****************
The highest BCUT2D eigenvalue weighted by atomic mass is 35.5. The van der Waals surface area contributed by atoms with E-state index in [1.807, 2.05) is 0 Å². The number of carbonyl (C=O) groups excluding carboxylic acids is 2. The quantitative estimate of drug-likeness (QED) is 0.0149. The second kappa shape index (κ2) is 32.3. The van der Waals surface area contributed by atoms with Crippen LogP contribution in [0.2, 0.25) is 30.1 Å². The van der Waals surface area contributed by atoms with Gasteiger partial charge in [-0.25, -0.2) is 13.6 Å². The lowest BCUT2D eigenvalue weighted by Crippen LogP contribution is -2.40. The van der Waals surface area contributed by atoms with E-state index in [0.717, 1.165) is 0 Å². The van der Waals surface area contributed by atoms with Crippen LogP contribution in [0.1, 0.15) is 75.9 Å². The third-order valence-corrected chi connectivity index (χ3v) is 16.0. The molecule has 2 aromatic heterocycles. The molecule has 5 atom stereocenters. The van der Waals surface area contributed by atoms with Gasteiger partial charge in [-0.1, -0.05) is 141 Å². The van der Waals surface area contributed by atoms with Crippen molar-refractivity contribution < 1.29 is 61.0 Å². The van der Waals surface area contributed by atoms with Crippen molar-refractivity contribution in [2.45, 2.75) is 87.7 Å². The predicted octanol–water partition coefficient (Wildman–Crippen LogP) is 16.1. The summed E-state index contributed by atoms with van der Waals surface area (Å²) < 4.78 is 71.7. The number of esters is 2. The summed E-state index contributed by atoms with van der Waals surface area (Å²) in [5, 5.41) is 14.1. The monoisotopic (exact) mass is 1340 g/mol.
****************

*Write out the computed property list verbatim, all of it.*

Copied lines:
The highest BCUT2D eigenvalue weighted by atomic mass is 35.5. The van der Waals surface area contributed by atoms with E-state index in [1.807, 2.05) is 0 Å². The number of carbonyl (C=O) groups excluding carboxylic acids is 2. The quantitative estimate of drug-likeness (QED) is 0.0149. The second kappa shape index (κ2) is 32.3. The van der Waals surface area contributed by atoms with Crippen LogP contribution in [0.2, 0.25) is 30.1 Å². The van der Waals surface area contributed by atoms with Gasteiger partial charge in [-0.25, -0.2) is 13.6 Å². The lowest BCUT2D eigenvalue weighted by Crippen LogP contribution is -2.40. The van der Waals surface area contributed by atoms with E-state index in [0.717, 1.165) is 0 Å². The van der Waals surface area contributed by atoms with Crippen LogP contribution in [0.1, 0.15) is 75.9 Å². The third-order valence-corrected chi connectivity index (χ3v) is 16.0. The molecule has 2 aromatic heterocycles. The molecule has 5 atom stereocenters. The van der Waals surface area contributed by atoms with Gasteiger partial charge in [-0.1, -0.05) is 141 Å². The van der Waals surface area contributed by atoms with Crippen molar-refractivity contribution < 1.29 is 61.0 Å². The van der Waals surface area contributed by atoms with Crippen molar-refractivity contribution in [2.45, 2.75) is 87.7 Å². The predicted octanol–water partition coefficient (Wildman–Crippen LogP) is 16.1. The summed E-state index contributed by atoms with van der Waals surface area (Å²) < 4.78 is 71.7. The number of esters is 2. The summed E-state index contributed by atoms with van der Waals surface area (Å²) in [5, 5.41) is 14.1. The monoisotopic (exact) mass is 1340 g/mol.